Ludwig-Maximilians-Universität München
print

Language Selection

Breadcrumb Navigation


Content

Quantum physics

Global experiment confirms violation of Bell’s inequality

München, 05/09/2018

The results of the BIG Bell Test with the help of volunteers around the world were analyzed and are now published.

(credit: ICFO)

On November 30th, 2016, more than 100,000 people around the world contributed to a suite of first-of-a-kind quantum physics experiments known as The BIG Bell Test. Using smartphones and other internet-connected devices, participants contributed unpredictable bits, which determined how entangled atoms, photons, and superconducting devices were measured in twelve laboratories around the world. Scientists used the human input to close a stubborn loophole in tests of Einstein’s principle of local realism. The results have now been analysed, and are reported in this week’s Nature.

As a part of this global effort, the LMU team led by Wenjamin Rosenfeld and Harald Weinfurter used the contributed bits for testing Bell’s inequality on a single atom trapped in one laboratory and a single photon which was entangled with the atom and then guided to another laboratory 400 m away. To make this game even more exciting, the scientists additionally used so-called quantum random number generators (QRNGs), the best nowadays known sources of randomness, placed in both laboratories. Thereby the human contributors could additionally decide for each measurement, whether a human or a QRNG would select the measurement settings, allowing to compare them. In the LMU test both datasets, the human-decided and the QRNG-decided, show the same level of violation of Bell’s inequality. While this does not necessarily mean that humans can produce randomness of the same quality as specialized devices can do, it introduces a different kind of making unpredictable choices in quantum experiments.

In a Bell test (named for the physicist John Stewart Bell), pairs of entangled particles such as photons are generated and sent to different locations, where particle properties such as the photons’ colours or time of arrival are measured. If the measurement results tend to agree, regardless of which properties we choose to measure, it implies something very surprising: either the measurement of one particle instantly affects the other particle (despite being far away), or even stranger, the properties never really existed, but rather were created by the measurement itself. Either possibility contradicts local realism, Einstein’s worldview of a universe independent of our observations, in which no influence can travel faster than light.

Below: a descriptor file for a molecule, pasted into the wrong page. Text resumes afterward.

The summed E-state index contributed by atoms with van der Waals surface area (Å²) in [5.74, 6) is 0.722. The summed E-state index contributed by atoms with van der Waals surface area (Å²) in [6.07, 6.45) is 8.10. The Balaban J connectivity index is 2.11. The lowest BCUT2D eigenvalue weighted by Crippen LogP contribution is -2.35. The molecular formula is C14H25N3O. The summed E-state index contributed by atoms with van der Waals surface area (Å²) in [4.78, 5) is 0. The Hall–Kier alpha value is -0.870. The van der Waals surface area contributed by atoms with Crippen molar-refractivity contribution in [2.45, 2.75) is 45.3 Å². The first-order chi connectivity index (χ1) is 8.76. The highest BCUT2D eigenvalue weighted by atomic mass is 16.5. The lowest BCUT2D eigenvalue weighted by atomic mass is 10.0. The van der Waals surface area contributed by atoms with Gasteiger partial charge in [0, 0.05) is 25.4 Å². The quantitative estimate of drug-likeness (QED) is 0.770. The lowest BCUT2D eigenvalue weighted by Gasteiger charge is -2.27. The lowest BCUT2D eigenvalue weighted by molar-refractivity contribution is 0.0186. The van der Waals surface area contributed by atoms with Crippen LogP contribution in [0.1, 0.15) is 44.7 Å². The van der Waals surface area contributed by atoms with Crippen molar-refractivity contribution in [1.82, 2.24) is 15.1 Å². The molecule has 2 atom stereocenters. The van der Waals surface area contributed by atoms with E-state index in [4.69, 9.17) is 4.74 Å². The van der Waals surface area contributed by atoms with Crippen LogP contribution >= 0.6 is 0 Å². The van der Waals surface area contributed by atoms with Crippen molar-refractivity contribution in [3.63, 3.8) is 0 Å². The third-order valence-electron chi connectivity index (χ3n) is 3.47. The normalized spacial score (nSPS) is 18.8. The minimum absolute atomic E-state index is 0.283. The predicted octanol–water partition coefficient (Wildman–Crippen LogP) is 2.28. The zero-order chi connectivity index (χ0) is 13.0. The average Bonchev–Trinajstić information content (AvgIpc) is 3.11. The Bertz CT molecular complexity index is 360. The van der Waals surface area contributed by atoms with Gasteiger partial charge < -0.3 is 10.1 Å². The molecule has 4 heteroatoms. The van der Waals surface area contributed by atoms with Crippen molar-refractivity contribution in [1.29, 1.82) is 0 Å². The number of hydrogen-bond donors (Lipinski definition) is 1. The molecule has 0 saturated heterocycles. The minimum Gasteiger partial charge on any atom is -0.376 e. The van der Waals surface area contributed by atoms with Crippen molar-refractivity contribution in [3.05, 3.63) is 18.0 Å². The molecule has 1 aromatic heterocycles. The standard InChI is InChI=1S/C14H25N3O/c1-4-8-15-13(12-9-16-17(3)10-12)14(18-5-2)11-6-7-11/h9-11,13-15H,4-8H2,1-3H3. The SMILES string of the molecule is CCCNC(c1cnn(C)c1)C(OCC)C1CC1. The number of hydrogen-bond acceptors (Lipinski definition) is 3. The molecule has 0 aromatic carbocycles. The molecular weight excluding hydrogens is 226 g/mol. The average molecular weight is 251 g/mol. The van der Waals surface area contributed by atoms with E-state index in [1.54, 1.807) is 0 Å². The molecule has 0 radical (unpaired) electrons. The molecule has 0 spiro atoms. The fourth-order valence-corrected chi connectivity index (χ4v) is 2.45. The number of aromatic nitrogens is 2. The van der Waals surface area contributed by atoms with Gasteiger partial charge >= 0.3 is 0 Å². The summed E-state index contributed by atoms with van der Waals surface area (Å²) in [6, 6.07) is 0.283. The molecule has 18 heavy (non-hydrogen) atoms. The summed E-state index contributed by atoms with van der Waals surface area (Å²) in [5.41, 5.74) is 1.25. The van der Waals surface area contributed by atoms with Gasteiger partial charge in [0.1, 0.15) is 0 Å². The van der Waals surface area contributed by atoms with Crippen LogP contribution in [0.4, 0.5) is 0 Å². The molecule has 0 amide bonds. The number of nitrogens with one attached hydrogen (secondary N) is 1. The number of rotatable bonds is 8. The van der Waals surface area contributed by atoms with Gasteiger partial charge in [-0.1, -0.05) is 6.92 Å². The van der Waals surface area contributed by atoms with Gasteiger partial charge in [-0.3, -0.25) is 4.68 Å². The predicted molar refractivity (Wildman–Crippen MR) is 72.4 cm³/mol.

The BIG Bell Test asked human volunteers, known as Bellsters, to choose the measurements, in order to close the so-called “freedom-of-choice loophole” – the possibility that the particles themselves influence the choice of measurement. Such influence, if it existed, would invalidate the test; it would be like allowing students to write their own exam questions. This loophole cannot be closed by choosing with dice or random number generators, because there is always the possibility that these physical systems are coordinated with the entangled particles. Human choices introduce the element of free will, by which people can choose independently of whatever the particles might be doing.

Led by ICFO-The Institute of Photonic Sciences, in Barcelona, the BIG Bell Test recruited participants worldwide to contribute unpredictable sequences of zeros and ones (bits) through an online video game. The bits were routed to state-of-the-art experiments in Brisbane, Shanghai, Vienna, Rome, Munich, Zurich, Nice, Barcelona, Buenos Aires, Concepción Chile and Boulder Colorado, where they were used to set the angles of polarizers and other laboratory elements to determine how entangled particles were measured.

Participants contributed with more than 90 million bits, making possible a strong test of local realism, as well as other experiments on realism in quantum mechanics. The obtained results strongly disagree with Einstein’s worldview, close the freedom-of-choice loophole for the first time, and demonstrate several new methods in the study of entanglement and local realism.

“This day was a lot of fun. There was great feedback on Twitter and many of our friends and even parents have played the game” says Kai Redeker who was conducting the experiment. “Using human decisions for such tests is a novel and exciting way for addressing the freedom-of-choice loophole” adds Wenjamin Rosenfeld. “Still, there is a lot to be done for closing all experimentally addressable loopholes in such experiments” concludes Harald Weinfurter, “but we are on a good way.”
Nature 2018

For more information, see: